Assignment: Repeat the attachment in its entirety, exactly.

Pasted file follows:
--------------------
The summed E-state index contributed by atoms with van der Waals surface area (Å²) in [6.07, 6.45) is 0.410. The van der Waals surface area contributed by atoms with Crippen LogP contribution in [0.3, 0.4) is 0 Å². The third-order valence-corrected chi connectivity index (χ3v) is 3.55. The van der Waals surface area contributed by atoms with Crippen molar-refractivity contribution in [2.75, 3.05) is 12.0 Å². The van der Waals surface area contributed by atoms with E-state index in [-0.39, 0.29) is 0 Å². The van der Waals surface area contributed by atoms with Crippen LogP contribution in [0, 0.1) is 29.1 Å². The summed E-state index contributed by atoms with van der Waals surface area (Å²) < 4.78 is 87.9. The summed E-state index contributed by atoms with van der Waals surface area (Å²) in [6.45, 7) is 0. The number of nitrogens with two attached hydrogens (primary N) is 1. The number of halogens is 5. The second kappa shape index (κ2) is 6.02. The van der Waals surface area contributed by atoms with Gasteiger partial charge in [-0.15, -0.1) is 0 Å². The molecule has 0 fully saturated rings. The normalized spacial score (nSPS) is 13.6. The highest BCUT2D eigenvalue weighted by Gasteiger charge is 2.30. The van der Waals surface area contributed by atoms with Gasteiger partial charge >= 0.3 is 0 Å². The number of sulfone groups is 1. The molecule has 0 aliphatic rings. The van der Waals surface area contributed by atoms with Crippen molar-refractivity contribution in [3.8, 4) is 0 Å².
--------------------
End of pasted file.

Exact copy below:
The summed E-state index contributed by atoms with van der Waals surface area (Å²) in [6.07, 6.45) is 0.410. The van der Waals surface area contributed by atoms with Crippen LogP contribution in [0.3, 0.4) is 0 Å². The third-order valence-corrected chi connectivity index (χ3v) is 3.55. The van der Waals surface area contributed by atoms with Crippen molar-refractivity contribution in [2.75, 3.05) is 12.0 Å². The van der Waals surface area contributed by atoms with E-state index in [-0.39, 0.29) is 0 Å². The van der Waals surface area contributed by atoms with Crippen LogP contribution in [0, 0.1) is 29.1 Å². The summed E-state index contributed by atoms with van der Waals surface area (Å²) < 4.78 is 87.9. The summed E-state index contributed by atoms with van der Waals surface area (Å²) in [6.45, 7) is 0. The number of nitrogens with two attached hydrogens (primary N) is 1. The number of halogens is 5. The second kappa shape index (κ2) is 6.02. The van der Waals surface area contributed by atoms with Gasteiger partial charge in [-0.15, -0.1) is 0 Å². The molecule has 0 fully saturated rings. The normalized spacial score (nSPS) is 13.6. The highest BCUT2D eigenvalue weighted by Gasteiger charge is 2.30. The van der Waals surface area contributed by atoms with Gasteiger partial charge >= 0.3 is 0 Å². The number of sulfone groups is 1. The molecule has 0 aliphatic rings. The van der Waals surface area contributed by atoms with Crippen molar-refractivity contribution in [3.8, 4) is 0 Å².